A farm named One Old Goat Farm needs a goat.  Really.

Thursday, February 3, 2011

The hardest thing.

The worst feeling of all is not a divorce, not a broken heart, not a broken limb.  It is watching your children hurt and not being able to help them.  At all. 

My oldest two kids' grandfather is dying of congestive heart failure. He is the dad of my first husband and one of the kindest, gentlest souls I've known.  My daughter is simply broken-hearted and there is nothing I can do about it.  There is nothing I can say. No 'it will be okay' because it won't.  No 'please don't cry, please don't worry' because there is every reason to cry and to worry.  She is 150 miles away in the snowbelt and I can't hug her.  I can't assure her that her grandfather is not scared and not hurting...... because I've not experienced death, I just don't know.  My son is hurting, I know - but he's not made of the same material from which his sister is made.  He is like his dad - and no one will ever know how much he hurts.  And I'm not so sure how Ryan would take a hug from his mom right now.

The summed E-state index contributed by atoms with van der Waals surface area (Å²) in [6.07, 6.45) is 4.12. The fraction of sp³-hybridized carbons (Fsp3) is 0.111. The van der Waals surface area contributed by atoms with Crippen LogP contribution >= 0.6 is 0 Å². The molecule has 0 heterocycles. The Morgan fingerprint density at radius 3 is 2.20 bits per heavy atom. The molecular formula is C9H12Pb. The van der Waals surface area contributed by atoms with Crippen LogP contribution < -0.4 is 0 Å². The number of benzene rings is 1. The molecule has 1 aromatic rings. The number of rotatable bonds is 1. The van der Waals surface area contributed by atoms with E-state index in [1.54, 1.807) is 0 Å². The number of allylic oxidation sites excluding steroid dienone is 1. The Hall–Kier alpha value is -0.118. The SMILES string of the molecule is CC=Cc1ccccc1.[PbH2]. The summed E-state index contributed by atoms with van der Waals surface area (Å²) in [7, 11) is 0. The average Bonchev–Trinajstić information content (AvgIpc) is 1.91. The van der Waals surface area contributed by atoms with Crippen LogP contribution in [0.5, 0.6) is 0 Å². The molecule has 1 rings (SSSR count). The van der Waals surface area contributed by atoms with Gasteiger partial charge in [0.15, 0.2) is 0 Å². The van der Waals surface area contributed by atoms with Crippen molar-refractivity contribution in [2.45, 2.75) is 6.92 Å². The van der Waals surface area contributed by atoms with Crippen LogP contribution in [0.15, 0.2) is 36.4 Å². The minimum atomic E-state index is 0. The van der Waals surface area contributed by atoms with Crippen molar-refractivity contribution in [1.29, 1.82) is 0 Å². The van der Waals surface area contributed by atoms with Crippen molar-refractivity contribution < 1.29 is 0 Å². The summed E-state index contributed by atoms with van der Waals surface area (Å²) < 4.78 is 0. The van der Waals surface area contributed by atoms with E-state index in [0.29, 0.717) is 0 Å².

Life sucks sometimes.  Death sucks even worse.  Maybe if I hadn't shielded them all from every little thing when they were little.  Maybe if I had taken them to funerals.  But really, does death ever get any easier?  I know it is a part of life - just like birth is a part of life.  I had the benefit of growing up and spending time near a funeral home.  Visiting my grandmother when I was a kid and who lived right across the street from the funeral home that my grandfather founded, I spent a lot of time playing around death.  Probably way more than my parents know.  I'm comfortable with the thought of death.  But I don't like the part of losing people I love even for a while.